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Omicron Linked to Increase in COVID-19 Cases, Lower Disease Severity

Mean length of stay and percentages admitted to ICU, receiving invasive mechanical ventilation, dying lower during omicron

THURSDAY, Jan. 27, 2022 (HealthDay News) — COVID-19 cases have increased with the emergence of the omicron variant, but disease severity seems not to have increased, according to research published in the Jan. 25 early-release issue of the U.S. Centers for Disease Control and Prevention Morbidity and Mortality Weekly Report.

A. Danielle Iuliano, Ph.D., from the CDC COVID-19 Emergency Response Team, and colleagues examined data from three surveillance systems and a large health care database to understand the severity of disease and health care utilization associated with the emergence of the omicron variant in the United States. Multiple indicators were assessed across three high-COVID-19 transmission periods: Dec. 1, 2020, to Feb. 28, 2021 (winter 2020 to 2021); July 15 to Oct. 31, 2021 (delta predominance); and Dec. 19, 2021, to Jan. 15, 2022 (omicron predominance).

The researchers found that during the omicron period, the highest daily seven-day moving average to date of cases (798,976 daily cases during Jan. 9 to 15, 2022), emergency department visits (48,238), and admissions (21,586) were reported; compared with previous periods, the highest daily seven-day moving average of deaths was lower during omicron (1,854 deaths). A maximum of 20.6 percent of staffed inpatient beds were in use for COVID-19 patients during the omicron period, which was 3.4 and 7.2 percent higher than during the winter 2020 to 2021 and delta periods, respectively; intensive care unit (ICU) bed use did not increase to the same extent. Compared with the previous periods, during the omicron period, the mean length of stay and percentages admitted to ICU, who received invasive mechanical ventilation, and died in the hospital were lower.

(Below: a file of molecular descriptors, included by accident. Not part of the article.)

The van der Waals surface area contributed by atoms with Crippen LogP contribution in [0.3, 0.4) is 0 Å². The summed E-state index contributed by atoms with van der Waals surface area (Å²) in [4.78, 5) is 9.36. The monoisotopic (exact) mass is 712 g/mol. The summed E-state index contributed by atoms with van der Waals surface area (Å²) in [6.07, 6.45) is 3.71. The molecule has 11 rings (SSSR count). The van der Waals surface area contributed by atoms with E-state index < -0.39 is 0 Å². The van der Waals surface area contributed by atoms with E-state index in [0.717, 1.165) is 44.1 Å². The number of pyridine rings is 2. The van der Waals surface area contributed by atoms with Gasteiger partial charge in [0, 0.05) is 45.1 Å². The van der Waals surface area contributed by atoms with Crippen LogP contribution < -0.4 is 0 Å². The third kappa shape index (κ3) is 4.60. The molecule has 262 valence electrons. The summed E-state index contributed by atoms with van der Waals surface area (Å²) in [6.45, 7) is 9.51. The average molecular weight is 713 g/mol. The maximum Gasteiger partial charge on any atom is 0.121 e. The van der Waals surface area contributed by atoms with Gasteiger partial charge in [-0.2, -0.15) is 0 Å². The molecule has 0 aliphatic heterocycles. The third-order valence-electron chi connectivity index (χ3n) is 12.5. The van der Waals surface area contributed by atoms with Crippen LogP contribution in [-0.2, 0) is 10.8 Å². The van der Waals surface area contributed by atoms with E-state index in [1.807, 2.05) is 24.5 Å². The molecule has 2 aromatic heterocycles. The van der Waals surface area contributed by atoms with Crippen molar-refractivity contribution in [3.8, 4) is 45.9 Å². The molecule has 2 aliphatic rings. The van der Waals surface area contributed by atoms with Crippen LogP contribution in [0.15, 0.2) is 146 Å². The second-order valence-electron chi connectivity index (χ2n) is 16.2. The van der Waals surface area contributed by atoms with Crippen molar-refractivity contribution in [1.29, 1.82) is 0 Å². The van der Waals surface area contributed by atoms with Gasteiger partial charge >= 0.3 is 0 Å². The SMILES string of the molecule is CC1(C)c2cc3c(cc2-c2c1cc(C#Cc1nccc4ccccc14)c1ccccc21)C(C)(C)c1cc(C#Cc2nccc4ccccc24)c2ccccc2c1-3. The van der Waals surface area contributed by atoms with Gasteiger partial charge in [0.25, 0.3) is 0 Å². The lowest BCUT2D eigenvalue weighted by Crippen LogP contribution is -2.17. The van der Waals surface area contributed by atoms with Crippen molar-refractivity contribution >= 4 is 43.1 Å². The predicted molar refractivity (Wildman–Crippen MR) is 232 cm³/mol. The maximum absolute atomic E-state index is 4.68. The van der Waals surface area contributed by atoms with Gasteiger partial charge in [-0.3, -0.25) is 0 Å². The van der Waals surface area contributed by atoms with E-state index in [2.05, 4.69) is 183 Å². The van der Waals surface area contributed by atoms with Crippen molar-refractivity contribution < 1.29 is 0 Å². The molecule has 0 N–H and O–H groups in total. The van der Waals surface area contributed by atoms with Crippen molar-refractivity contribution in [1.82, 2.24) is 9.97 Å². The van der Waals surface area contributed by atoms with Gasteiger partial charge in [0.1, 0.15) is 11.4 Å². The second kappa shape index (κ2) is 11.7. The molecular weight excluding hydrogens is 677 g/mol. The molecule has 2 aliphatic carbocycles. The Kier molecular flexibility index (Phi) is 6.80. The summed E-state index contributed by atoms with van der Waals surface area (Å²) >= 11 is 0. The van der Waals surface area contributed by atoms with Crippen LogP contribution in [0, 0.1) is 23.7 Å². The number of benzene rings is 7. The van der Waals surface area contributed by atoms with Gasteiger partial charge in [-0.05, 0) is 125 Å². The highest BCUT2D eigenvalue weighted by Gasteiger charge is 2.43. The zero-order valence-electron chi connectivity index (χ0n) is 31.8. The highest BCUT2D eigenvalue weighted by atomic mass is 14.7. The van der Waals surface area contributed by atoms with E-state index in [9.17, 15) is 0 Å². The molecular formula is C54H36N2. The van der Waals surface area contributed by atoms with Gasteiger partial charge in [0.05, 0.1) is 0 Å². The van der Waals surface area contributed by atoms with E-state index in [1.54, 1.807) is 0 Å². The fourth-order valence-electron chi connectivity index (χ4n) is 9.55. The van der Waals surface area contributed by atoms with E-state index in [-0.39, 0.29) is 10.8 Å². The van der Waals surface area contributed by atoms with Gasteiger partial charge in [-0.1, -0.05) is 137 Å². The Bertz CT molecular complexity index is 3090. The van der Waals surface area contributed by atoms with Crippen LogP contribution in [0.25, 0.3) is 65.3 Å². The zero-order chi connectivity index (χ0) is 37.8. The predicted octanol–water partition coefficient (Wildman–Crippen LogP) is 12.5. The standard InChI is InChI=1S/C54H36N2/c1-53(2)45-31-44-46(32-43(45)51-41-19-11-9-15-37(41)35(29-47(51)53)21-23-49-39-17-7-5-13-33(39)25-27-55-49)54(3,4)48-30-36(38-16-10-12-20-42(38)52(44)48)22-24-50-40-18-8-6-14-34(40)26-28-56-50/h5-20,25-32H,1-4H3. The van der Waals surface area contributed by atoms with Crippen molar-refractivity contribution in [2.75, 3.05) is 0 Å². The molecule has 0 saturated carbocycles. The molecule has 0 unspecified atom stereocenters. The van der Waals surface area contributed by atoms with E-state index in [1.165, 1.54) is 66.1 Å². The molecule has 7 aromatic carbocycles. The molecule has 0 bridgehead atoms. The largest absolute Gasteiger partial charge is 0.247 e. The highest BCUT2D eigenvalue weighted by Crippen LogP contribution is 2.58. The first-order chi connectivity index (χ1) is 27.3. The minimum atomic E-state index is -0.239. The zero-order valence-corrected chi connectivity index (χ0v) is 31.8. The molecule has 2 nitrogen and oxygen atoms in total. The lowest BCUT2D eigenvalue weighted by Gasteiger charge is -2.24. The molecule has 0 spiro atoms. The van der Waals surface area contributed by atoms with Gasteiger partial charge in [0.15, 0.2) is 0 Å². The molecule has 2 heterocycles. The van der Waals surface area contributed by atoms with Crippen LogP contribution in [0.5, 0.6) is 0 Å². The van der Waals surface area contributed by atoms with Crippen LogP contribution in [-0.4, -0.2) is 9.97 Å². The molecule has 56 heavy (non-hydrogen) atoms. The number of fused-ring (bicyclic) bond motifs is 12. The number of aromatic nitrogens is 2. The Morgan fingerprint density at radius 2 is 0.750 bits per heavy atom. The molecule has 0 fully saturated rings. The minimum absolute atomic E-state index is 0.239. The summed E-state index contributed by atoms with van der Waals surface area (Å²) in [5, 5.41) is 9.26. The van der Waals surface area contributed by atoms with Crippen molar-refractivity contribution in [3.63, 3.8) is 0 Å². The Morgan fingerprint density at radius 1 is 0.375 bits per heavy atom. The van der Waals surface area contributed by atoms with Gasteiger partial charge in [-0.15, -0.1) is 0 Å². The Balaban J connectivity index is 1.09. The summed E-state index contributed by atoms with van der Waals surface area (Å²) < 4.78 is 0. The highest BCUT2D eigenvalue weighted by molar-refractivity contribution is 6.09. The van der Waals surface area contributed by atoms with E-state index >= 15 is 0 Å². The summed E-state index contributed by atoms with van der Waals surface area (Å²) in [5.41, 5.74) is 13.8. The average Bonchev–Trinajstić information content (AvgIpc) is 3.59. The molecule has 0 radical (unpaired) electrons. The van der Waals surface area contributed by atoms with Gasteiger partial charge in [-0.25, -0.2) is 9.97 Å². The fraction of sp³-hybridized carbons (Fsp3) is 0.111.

“Although patients hospitalized during the omicron period have shorter stays and less frequent ICU admissions, the high volume of hospitalizations resulting from high transmission rates during a short period can strain local health care systems in the United States,” the authors write.

One author disclosed financial ties to Becton, Dickinson and Company.

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